What follows is Etteilla's somewhat embellished quote from de Gebelin. The French editions uniformly set off the quotation (in part a misquote) from Gebelin in italics and quotation marks, one on each line in fact. I would have thought that at least a quotation mark at the beginning of each paragraph and at the end would have been in order, to make it clear that what we are reading is meant to be a quotation, and where it stops, since it goes on for several paragraphs. A translator's note explaining where the "quote" differs from what Gebelin actually wrote would be in order here. (For example, Gebelin did not specify precisely the number of years since the Egyptians invented the game. That nonsense is Blocquel's addition.)
In his footnote about Etteilla's "seven principles of the Philosophy of Hermes," said to be on p. 240 of the manuscript, the translator enumerates what they are. It would have been good to say where he found these seven principles; I have not seen them, or anything like them, in Etteilla. Is it in something unpublished?
In the section on how to lay out the cards, one of the points Blocquel is emphasizing is that the procedure is slightly different depending on whether the enquirer is male or female. The text (p. 46 of the 1853, top line) is clear that it is a "questionante" who is inquiring, i.e. a woman or girl. For that reason card 8 is taken out and placed first. Had it been for a man, it would have been card 1. However, the word "questionante" is translated "querent" without specifying the gender, thus losing the point of the example. The Dusserre translation makes the same mistake, but corrects it in the accompanying diagram; Høgnesen does not. However, he does correct it elsewhere, so the reader can figure it out if he or she remembers.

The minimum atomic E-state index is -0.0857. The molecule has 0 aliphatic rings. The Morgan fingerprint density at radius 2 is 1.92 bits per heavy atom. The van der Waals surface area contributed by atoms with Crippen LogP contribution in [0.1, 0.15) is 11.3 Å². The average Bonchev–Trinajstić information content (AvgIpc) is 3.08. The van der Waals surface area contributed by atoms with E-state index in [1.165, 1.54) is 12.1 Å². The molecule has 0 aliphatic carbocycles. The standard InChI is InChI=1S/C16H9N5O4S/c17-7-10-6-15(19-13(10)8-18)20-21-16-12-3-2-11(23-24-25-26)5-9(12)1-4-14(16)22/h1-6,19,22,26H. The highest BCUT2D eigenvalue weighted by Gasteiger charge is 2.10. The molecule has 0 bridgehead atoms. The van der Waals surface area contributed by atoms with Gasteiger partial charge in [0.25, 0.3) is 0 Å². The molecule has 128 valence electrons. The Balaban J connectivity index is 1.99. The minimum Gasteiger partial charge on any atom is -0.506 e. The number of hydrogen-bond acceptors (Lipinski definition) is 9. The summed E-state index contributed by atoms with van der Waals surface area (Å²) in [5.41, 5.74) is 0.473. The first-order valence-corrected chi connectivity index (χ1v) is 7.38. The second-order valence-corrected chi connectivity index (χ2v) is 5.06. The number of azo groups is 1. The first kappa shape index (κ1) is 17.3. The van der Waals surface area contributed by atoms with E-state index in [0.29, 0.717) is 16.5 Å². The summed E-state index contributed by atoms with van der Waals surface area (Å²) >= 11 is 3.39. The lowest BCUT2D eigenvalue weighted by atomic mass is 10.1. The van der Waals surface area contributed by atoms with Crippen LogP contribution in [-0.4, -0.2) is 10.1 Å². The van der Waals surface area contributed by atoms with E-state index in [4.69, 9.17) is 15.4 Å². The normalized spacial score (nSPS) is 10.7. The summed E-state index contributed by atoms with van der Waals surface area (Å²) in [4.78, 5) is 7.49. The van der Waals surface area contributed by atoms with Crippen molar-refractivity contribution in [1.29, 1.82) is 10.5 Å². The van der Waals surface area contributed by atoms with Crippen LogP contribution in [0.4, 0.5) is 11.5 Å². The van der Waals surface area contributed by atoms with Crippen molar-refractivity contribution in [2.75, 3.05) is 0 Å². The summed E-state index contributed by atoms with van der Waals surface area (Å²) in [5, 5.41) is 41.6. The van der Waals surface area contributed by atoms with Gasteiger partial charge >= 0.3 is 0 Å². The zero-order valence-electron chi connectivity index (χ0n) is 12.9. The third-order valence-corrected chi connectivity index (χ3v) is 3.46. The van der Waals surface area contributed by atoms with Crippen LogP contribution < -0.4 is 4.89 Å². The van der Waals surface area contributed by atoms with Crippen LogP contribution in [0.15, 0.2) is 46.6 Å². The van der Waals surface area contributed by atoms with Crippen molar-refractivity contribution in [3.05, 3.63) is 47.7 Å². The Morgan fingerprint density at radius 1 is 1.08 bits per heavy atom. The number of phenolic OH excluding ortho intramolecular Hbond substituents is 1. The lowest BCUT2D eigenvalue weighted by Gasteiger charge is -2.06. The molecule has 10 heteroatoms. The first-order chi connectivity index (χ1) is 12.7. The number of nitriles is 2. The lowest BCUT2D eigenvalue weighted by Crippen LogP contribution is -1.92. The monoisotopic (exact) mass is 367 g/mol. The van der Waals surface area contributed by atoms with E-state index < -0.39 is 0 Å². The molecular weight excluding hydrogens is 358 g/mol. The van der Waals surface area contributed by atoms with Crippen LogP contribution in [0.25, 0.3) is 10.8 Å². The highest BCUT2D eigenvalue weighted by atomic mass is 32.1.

The translation is rather awkward in these introductory sections, but after that it improves considerably. Hopefully, he has been reading the Dusserre translation, which he cites (identifying it as a version in the Bibliotheque Nationale), which is very good. But some of his departures from it are wrong. For example, for card 28 he translates "partie de la campagne" (party in the countryside) first as "countryside" and second as "house party" (Dusserre has "party in the countryside" both times). That the party is in the countryside is important in understanding where Etteilla is coming from - the suit of batons in general pertains to the countryside, as he observes elsewhere and D'Odoucet repeats in a selection included in this translation. Of this party, the text goes on to say, if next to a card in coins it "lui causera de l'ennui," will cause him boredom, not "will be uneventful." This is just one example. Before drawing any conclusions from this translation, you have to be sure to examine the French carefully. Nonetheless, it is helpful, to one who thinks in English, for grasping the general meaning.